Blog css tabs

How to make tabs using only CSS

I know there are more than a few articles about this topic. And there are 2 basic approaches: using :target pseudo selector and using list with :checked pseudo selector.

I prefer the second approach, but without list or nested div structure.

CSS tabs could be accessible, read about it here.

HTML structure

Let's start with HTML. This is the full structure:

Let's break it down by elements:

  • wrapper - this element is used to distinguish tabs from the rest of the content;
  • input type="radio" - this element will be hidden, but will be used as a controlling element;
  • label - this element will be used as a clickable tab;
  • content - this element is used as a wrapper for tab's content.

This structure may look a bit dirty, but soon you'll see the benefit of it. The basic principle is to group different types of elements.

Next we'll add the following classes on every element:

  • tabs on wrapper div,
  • tabs__radio on input type="radio" elements,
  • tabs__label on label elements and
  • tabs__content on content div elements.

BEM naming convention is used for this purpose.

To make sure every input type="radio" element is a part of the same block, we'll add name attribute with same value on it like this:

<input class="tabs__radio" name="myTabs" />

Labels are generally used to define an input element. If for attribute is provided with matching id of an input, they will be bound together. If you click on a label that is related to input type="radio", checked state of an element will be toggled. This will be used as a trigger for changing tabs.

With that clarified, we'll add unique id attributes on every input type="radio" and matching for attributes to every label like this:

<input class="tabs__radio" id="myTab1" name="myTabs" />
<label class="tabs__label for="myTab1">

Finally, we'll add value attribute for every input type="radio" element and checked attribute on an element which should be active.

CSS code

To create styling for tabs, SCSS and cita-flex will be used. This is the final code:

First we will import cita-flex mixins in our file. It is a small library which could help you create layouts using flexbox built by me. cita-flex is available through bower and you could install it using command bower install cita-flex.

After that we should define default variables which will help us write more consistent code. There are 6 variables:

  • $size - default size for padding,
  • $background - default background color for tabs,
  • $background--active - default background color for active tab,
  • $color - text color for tabs,
  • $color--disabled - text color for disabled tabs and
  • $breakpoint - width which will define our tabs layout.

I really like BEM naming convention and I use it for defining CSS variables, too.

Wrapper element should be displayed as a wrapped flex.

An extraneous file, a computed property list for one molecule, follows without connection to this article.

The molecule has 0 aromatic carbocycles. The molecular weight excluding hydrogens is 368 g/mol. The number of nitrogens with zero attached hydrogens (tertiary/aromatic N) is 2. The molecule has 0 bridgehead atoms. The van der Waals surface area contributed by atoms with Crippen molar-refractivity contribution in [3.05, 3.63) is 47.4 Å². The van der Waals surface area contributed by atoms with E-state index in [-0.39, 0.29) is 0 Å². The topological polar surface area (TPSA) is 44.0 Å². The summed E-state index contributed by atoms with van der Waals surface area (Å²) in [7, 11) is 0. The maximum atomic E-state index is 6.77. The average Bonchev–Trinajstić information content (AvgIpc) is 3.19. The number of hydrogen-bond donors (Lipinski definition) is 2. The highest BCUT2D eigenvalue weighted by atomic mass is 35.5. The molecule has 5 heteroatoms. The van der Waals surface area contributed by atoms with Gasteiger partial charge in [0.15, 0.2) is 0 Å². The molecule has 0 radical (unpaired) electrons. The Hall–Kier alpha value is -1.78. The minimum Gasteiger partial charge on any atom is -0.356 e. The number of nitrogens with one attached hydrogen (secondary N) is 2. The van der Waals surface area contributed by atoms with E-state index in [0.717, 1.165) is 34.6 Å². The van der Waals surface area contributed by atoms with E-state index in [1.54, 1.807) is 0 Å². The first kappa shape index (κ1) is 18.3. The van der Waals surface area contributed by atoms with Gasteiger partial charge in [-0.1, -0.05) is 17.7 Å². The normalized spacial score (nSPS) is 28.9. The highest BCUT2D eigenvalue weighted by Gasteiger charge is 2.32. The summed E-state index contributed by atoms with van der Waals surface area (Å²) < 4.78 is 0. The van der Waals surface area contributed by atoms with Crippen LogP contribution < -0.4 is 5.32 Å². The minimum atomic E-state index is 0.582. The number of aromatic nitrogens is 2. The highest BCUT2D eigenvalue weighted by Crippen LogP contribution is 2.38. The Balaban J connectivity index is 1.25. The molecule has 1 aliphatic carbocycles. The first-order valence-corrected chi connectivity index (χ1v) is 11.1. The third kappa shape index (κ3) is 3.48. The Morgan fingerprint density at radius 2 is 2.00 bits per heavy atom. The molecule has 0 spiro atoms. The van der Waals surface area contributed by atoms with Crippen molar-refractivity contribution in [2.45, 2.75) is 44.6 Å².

input type="radio" elements should be hidden. Here we hide them using position: absolute technique and push the elements outside of the viewport.

Tabs, or label elements in this case, are flex items. They are aligned in a row and have fluid width controlled by flex-basis.

Tab's content is an element which takes 100% of the wrapper's width. This is achieved by setting flex-basis to 100%. By default, content is hidden unless matching input type="radio" is checked.

Now for the fun part, using CSS to control the tabs. We will take advantage of 3 powerful CSS selectors:

  • nth-of-type - selects the nth child of the same elements,
  • :checked - check if input is checked and
  • ~ - selects siblings selector.

If the first child of a input type="radio" is checked, the first tab should be active and the content of the first tab should be displayed.

Easy, we'll use .input__radio:nth-of-type(1) to select the first input type="radio". Then we'll check if input is checked: .input__radio:nth-of-type(1):checked and find the first tab using siblings selector: .input__radio:nth-of-type(1):checked ~ .tabs__label:nth-of-type(1). Finally, we'll find the content of the first tab: .input__radio:nth-of-type(1):checked ~ .tabs__content:nth-of-type(1).

Now that we know how to do this for first tab, we could use @for loop and repeat this for every tab. And that's it!

Bonus: disabled state

I've had situations where tabs should be disabled. It is legit situation and for this purpose I've added disabled state of tab.

We'll use :disabled pseudo selector and hide-if-disabled class for elements that should be hidden.

The principle is the the same: we'll find disabled input element and matching tab and content: .tab__radio:nth-of-type(1):disabled ~ .hide-if-disabled:nth-of-type(1).

Now we could repeat this for every tab using @for loop and we're finished.

Below you could see the full solution with disabled tabs 2 and 10.

Final thought

Full demo is available on Github and via bower: bower install csstabs.

Do you find this solution usable, because I really like how we could do even more complex things with CSS only nowdays?

Make sure you follow me on Twitter and Medium, more posts are coming soon.